Thoughts on the March 1, 2012 Forbidden/Limited List – Part 3
Welcome back! Today, we’re going to talk about some of the hidden elements to the F&L List that aren’t immediately obvious to the general observer.
The “bandwagon effect” is a documented psychological phenomenon wherein the more people are doing something, the more likely other people are to start doing it, too. (Other names for this include “groupthink,” “sheeple,” “keeping up with the Joneses,” etc.)
Today I’m going to talk about how the bandwagon effect applies to the Yu-Gi-Oh! TCG, and specifically about how it can distort appearances of tournament performance, and how that impacts our decisions on the Forbidden & Limited Cards list.
For starters, let me set a couple things straight right off the bat. (This repeats some comments I made in Thursday’s article):
First, just because a card is popular does not mean it will appear on the F&L List.
Second, just because a card is powerful does not mean it will appear on the F&L List.
But if these two things come together, AND a card or Deck is – or looks like it will – negatively impact deck diversity, then action may be warranted.
The trick is that if a deck performs well, or has a lot of hype behind it, it can create a self-fulfilling prophecy. This can inflate the impact of a deck beyond its actual power level.
Here’s how it works:
1. A deck or card has a winning streak, or gets a lot of hype.
2. More people expect the deck to win as a result.
3. Therefore, more people play it. (They “jump on the bandwagon”.)
4. Now the percentage of people playing that deck in every tournament goes up.
5. Sheer weight of numbers means that deck is more likely to win more tournaments.
6. Now others see that the deck is winning more, so they start playing it, too.
As a result, you can have 2 equally powerful decks, but if one has a bandwagon effect building up and the other doesn’t, the first deck LOOKS stronger just because more people are playing it – which leads to more wins, and even more people playing it. In fact, the second (non-bandwagon) deck could be winning 90% of its head-to-head match-ups against the first deck, but the first deck might still top more tournaments just because so many people are playing it.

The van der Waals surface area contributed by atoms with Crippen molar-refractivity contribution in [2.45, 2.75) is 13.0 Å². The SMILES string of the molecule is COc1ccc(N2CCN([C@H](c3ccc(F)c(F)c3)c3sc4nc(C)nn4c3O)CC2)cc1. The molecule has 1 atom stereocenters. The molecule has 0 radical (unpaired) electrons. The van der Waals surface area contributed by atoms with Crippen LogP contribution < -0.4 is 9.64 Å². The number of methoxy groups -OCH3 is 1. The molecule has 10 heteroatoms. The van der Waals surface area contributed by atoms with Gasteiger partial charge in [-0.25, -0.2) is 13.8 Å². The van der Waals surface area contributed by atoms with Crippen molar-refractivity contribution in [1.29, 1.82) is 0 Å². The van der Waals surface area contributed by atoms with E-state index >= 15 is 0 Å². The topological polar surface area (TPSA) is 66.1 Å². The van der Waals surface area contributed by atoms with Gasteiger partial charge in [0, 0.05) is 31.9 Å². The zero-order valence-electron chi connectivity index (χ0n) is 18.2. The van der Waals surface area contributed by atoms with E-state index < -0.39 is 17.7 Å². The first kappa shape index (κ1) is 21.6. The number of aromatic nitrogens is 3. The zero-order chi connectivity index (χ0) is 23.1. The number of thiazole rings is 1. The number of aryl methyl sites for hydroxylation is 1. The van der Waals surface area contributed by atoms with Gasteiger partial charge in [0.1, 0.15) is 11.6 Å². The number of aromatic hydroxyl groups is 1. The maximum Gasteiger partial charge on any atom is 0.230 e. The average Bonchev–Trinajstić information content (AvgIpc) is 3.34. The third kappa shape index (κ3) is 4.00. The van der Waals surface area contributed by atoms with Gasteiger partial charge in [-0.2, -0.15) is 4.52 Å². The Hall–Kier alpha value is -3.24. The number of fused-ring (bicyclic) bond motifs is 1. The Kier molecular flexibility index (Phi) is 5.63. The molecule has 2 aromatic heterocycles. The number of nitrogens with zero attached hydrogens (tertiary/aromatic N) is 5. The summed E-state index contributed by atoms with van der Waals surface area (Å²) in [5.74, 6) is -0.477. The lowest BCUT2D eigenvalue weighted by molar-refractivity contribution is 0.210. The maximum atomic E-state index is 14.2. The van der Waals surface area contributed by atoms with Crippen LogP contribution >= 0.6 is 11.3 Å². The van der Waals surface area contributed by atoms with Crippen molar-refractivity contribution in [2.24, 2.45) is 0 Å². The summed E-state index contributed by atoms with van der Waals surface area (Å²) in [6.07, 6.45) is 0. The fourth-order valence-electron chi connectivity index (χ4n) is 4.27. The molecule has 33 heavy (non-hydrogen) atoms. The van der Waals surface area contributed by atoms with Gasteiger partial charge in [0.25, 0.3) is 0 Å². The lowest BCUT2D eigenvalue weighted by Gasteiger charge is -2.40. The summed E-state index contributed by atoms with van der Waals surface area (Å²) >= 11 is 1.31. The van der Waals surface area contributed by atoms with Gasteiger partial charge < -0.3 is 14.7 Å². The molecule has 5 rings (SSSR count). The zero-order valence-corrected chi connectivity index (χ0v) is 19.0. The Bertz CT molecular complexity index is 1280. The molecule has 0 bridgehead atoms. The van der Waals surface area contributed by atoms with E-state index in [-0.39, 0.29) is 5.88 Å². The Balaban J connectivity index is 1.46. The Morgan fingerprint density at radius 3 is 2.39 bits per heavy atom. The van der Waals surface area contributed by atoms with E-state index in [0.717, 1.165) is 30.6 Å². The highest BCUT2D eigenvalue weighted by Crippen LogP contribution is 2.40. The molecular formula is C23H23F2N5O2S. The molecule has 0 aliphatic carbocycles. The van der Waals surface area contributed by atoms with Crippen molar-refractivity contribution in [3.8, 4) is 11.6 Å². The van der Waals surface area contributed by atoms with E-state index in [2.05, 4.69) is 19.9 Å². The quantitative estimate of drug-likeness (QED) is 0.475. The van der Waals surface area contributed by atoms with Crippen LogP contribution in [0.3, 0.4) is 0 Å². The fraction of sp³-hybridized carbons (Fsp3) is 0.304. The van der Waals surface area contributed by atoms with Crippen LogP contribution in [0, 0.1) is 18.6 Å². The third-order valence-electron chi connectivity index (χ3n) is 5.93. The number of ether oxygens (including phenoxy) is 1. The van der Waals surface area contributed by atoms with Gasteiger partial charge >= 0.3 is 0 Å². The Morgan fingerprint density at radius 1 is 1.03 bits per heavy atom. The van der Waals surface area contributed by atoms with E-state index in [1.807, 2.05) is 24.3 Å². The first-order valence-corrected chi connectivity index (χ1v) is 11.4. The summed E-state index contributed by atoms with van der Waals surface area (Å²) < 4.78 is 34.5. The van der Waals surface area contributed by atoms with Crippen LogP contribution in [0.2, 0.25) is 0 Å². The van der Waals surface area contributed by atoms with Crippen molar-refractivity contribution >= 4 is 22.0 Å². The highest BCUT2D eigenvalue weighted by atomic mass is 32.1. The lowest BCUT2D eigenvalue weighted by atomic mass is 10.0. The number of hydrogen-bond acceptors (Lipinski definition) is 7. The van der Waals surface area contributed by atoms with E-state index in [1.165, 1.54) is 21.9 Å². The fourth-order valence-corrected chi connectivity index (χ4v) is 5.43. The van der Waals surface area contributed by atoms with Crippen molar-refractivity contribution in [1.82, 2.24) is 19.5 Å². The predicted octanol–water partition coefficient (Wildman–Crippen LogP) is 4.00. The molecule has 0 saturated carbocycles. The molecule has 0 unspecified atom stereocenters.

Let’s take a hypothetical situation. Suppose a Hot New Deck comes out. Everybody decides that this is the new Deck to win with. At the first major competition after its release, 6 of the Top 16 spots are the Hot New Deck. The Hot New Deck also wins the event.
An outside observer might draw the conclusions that the Hot New Deck is, in fact, the deck to beat. And that everybody should start playing it, because it’s the wave of the future.
But there are a lot of things the outside observer might not be aware of:
*Maybe the Hot New Deck was played by 1 out of every 4 Duelists at the event (25%!).
*Despite this huge number, maybe it only squeaked 6 decks into the top 16. Meanwhile, another deck that was outnumbered 10-to-1 got 3 decks into the top 16. Meaning that the Hot New Deck actually under-performed, and just got through with sheer numbers.
*Maybe the Hot New Deck lost every single head-to-head match-up against the Dreaded Deck X, which landed 4 decks in the top 16 even though only 5% of the players ran Deck X at the tournament.
*Maybe the Hot New Deck avoided losing to the Dreaded Deck X in the finals because the top-finishing Dreaded Deck X duelist got bumped off at the last minute by Barney Burndeck or Lenny Lonewolf, with their 1-of-a-kind trick decks that ultimately lost to the Hot New Deck in the final rounds.
We’ve seen all of this happen in tournaments. And a lot of veteran tournament watchers understand that this is what’s frequently going on just under the radar. But a lot of people don’t look too deeply underneath the final results, and jump to conclusions that “this deck/card is overpowered”.
And that assumption can make a certain amount of sense, IF you don’t have all the information about what happens at every YCS and regional event in the country. And of course, the average player doesn’t have that information. But we do.
Since we have data on who is playing what at tournaments, we are able to spot these trends, which are often invisible to the outside observer.
So how does this impact what ultimately happens? Well it can have a few effects, several of them going in different directions. Sometimes, between 2 decks, 1 is actually more powerful than the other. But if nobody’s actually willing to play it, then there isn’t much point in putting it on the F&L list, is there? Conversely, a deck that actually isn’t that good can be spiraling out of control because everybody has decided they have to play it because it’s winning – ignoring the fact that it’s only winning because everybody is playing it. In that case, it might need to get pruned down a little just to splash some cold water on everyone and get them to take a fresh look at their decks. On the other hand, just because you SEE a lot of decks at a tournament doesn’t mean that deck is actually one of the most popular – and certainly doesn’t mean the deck is performing well, or even performing up to the level you would expect given the percentage of Duelists who are running it.
All of this has to be considered.
Remember: One of our main goals with the F&L List is to prevent any one deck from rising to total dominance. This sometimes means we have to “nip it in the bud” if it’s experiencing a serious bandwagon effect.
Just because a card is powerful is not a reason to add it to the F&L list. Just because a card or deck is popular is not a reason to add it to the F&L list. The tipping point comes when a card or deck starts to have such a disproportionate influence that it forces you to make choices about your deck that you don’t want to make.